Colombo (AsiaNews) - The Sri Lankan Bureau of Foreign Employment (Slbfe) has decided to terminate contracts with more than 600 employment agencies abroad (most of them in Saudi Arabia), to protect the rights of Sri Lankan migrants. The decision comes after incidents of abuse and discrimination against migrant workers, about 1.8 million people, 45% of whom are women. In addition, Dilan Perera, Minister for Foreign Employment, said it would organize training courses, to make the most qualified Sri Lankans seeking employment abroad.
The majority of workers who leave Sri Lanka in search of work, is employed as domestic workers, often victims of prejudice, abuse and torture. To avoid such a situation, for some time the Slbfe has initiated support programs and preparation for these women, already obtaining some results: last year, the number of women seeking work in the Middle East fell by 40%. Moreover, according to data compiled by the office, the number of skilled migrant workers has increased by 50%.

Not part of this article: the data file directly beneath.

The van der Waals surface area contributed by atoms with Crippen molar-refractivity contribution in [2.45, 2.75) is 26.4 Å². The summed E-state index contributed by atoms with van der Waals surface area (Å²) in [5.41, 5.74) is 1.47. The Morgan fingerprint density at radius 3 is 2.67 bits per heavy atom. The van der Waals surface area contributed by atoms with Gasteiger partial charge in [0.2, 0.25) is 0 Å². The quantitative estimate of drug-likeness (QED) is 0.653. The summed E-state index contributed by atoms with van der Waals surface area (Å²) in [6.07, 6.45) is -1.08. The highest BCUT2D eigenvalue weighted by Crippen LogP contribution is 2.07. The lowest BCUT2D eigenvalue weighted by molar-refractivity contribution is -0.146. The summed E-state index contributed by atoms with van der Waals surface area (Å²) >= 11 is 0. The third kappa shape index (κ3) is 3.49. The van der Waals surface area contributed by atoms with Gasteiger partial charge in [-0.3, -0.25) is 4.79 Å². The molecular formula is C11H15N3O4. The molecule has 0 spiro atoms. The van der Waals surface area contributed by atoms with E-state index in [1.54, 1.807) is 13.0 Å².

Contacted by AsiaNews about the reduction in the number of migrant women, some say they "appreciate" this new trend, because the country "should show the world that here we are educating capable and competent women."
Already in 2011, the Slbfe had suspended contracts with 445 agencies, 166 of which in Saudi Arabia. In Sri Lanka, the debate about migrant workers - especially women - was inflamed when in June 2007 Rizana Nafeek was sentenced to death in Saudi Arabia for the alleged murder of a newborn child of the family she had gone to work for as maid at the age of 17.